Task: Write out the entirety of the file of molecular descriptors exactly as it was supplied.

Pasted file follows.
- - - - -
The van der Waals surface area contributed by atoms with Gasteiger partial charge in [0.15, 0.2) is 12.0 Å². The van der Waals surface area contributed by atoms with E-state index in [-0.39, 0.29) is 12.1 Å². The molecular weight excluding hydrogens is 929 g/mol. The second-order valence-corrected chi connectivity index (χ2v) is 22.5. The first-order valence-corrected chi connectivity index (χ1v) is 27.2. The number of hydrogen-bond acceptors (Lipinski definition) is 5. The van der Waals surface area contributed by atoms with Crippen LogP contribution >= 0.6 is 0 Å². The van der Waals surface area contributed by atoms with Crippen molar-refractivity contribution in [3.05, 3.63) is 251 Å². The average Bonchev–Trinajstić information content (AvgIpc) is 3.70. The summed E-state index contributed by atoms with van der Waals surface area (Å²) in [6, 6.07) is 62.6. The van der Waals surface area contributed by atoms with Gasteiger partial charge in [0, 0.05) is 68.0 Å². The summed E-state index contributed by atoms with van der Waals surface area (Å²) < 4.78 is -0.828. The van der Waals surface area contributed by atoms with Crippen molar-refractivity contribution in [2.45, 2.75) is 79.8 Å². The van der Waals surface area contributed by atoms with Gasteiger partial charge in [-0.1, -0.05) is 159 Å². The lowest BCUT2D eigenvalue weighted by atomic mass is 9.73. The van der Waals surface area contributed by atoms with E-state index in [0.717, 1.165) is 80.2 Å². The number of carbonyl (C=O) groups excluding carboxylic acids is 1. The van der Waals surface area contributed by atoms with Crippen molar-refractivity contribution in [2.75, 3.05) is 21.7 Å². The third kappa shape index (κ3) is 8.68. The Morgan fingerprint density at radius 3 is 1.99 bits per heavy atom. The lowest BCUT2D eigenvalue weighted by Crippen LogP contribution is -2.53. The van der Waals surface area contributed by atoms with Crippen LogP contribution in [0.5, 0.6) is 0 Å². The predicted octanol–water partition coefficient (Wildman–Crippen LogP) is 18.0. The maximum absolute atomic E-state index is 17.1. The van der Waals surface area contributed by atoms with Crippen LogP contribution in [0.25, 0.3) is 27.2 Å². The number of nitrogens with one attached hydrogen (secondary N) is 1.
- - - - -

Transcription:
The van der Waals surface area contributed by atoms with Gasteiger partial charge in [0.15, 0.2) is 12.0 Å². The van der Waals surface area contributed by atoms with E-state index in [-0.39, 0.29) is 12.1 Å². The molecular weight excluding hydrogens is 929 g/mol. The second-order valence-corrected chi connectivity index (χ2v) is 22.5. The first-order valence-corrected chi connectivity index (χ1v) is 27.2. The number of hydrogen-bond acceptors (Lipinski definition) is 5. The van der Waals surface area contributed by atoms with Crippen LogP contribution >= 0.6 is 0 Å². The van der Waals surface area contributed by atoms with Crippen molar-refractivity contribution in [3.05, 3.63) is 251 Å². The average Bonchev–Trinajstić information content (AvgIpc) is 3.70. The summed E-state index contributed by atoms with van der Waals surface area (Å²) in [6, 6.07) is 62.6. The van der Waals surface area contributed by atoms with Gasteiger partial charge in [0, 0.05) is 68.0 Å². The summed E-state index contributed by atoms with van der Waals surface area (Å²) < 4.78 is -0.828. The van der Waals surface area contributed by atoms with Crippen molar-refractivity contribution in [2.45, 2.75) is 79.8 Å². The van der Waals surface area contributed by atoms with Gasteiger partial charge in [-0.1, -0.05) is 159 Å². The lowest BCUT2D eigenvalue weighted by atomic mass is 9.73. The van der Waals surface area contributed by atoms with E-state index in [0.717, 1.165) is 80.2 Å². The number of carbonyl (C=O) groups excluding carboxylic acids is 1. The van der Waals surface area contributed by atoms with Crippen molar-refractivity contribution in [2.75, 3.05) is 21.7 Å². The third kappa shape index (κ3) is 8.68. The Morgan fingerprint density at radius 3 is 1.99 bits per heavy atom. The lowest BCUT2D eigenvalue weighted by Crippen LogP contribution is -2.53. The van der Waals surface area contributed by atoms with Crippen LogP contribution in [0.5, 0.6) is 0 Å². The predicted octanol–water partition coefficient (Wildman–Crippen LogP) is 18.0. The maximum absolute atomic E-state index is 17.1. The van der Waals surface area contributed by atoms with Crippen LogP contribution in [0.25, 0.3) is 27.2 Å². The number of nitrogens with one attached hydrogen (secondary N) is 1.